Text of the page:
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From "Luiz Antonio Falaguasta Barbosa" <>
Subject Re: .DOC and .PPT modifying
Date Wed, 17 Oct 2007 15:47:26 GMT
Hi Thomas,

I understood the structure of new MS-files with .***X extension. Thanks for
your answer!

The problem is that the users only have MS Office 2003.
I made a test here, after your answer and Philippe's answer.

I took a .DOC file, I saved it as (save as) and selected .XML extension. So,
I open it into notepad and saw the content (XML content).
This file has images and tables into.

What I thought is that I can have my templates in XML format (.XML)
generated into MS Word. So, I can process this file to change text keys by
text values, in that way explained by Philippe (even the file doesn't have
.DOCX, .XLSX or .PPTX extension --> I don't know if it work... please
people, tell me), and generate one specific file with .DOC extension (I
don't know how I could generate one .DOC  or .PPT or .XLS... until now, I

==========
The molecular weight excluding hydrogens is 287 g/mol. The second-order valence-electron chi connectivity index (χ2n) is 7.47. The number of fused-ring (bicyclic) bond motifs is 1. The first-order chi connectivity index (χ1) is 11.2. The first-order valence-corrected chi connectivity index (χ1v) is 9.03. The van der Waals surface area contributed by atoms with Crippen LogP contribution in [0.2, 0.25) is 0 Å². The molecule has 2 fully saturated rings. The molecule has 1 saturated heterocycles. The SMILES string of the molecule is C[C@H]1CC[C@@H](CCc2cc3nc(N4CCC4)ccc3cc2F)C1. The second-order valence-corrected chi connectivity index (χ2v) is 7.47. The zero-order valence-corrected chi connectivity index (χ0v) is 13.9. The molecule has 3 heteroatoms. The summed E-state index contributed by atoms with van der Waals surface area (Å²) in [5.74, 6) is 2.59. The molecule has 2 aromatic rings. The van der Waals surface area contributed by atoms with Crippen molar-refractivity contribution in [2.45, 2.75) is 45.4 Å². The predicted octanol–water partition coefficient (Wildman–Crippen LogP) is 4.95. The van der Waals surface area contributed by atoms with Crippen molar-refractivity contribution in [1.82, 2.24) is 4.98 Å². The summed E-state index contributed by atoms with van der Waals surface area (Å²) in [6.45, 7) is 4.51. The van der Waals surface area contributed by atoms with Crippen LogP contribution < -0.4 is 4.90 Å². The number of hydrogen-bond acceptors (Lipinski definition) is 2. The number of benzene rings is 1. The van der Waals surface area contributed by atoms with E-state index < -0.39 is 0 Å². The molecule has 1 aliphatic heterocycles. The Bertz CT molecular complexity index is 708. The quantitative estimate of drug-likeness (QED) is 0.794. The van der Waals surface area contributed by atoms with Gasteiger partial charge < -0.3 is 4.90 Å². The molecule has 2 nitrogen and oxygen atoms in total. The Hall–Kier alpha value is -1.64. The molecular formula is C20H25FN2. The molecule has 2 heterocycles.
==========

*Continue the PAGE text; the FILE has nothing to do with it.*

know that .DOC can't be generated and that .XLS can be with Apache/POI), for
example. After that, I could read this file like a "pre office 2003" with
Cocoon and insert one picture.

Is there any way (or tool) to do everything with a template XML-based file
and generate the new XML-based file, changing the text keys by text values
and another text keys by images (that could be understandable by MS Office

Thanks in advance!


On 10/17/07, Thomas Markus <> wrote:
> Hi,
> OOo files (and newer MS-files like docx) are zip files with multiple
> files inside. OOo has a content.xml + attachments and styles. You can
> unzip that file, modify content.xml, modify attachments and then zip it
> again.
> tm
> Joerg Heinicke schrieb:
> > On 17.10.2007 9:02 Uhr, Luiz Antonio Falaguasta Barbosa wrote:
> >
> >>> On the other hand, the newer office productivity file formats are all
> >>> XML-based (both OpenDocument and that other Microsoft equivalent) and
> >>> Cocoon excels at handling XML.
> >>
> >> Yeah man! That's point for me now!
> >> My client told me that I can consider the usage of Office 2003 for the
> >> users. So, all the office types are XML-based, right?
> >
> > Are they really? Isn't there still the binary Excel format and a
> > second XML-based one? I'm absolutely not sure, haven't worked with it
> > myself. Just what I "heard" ...
> >
> > Joerg
> >
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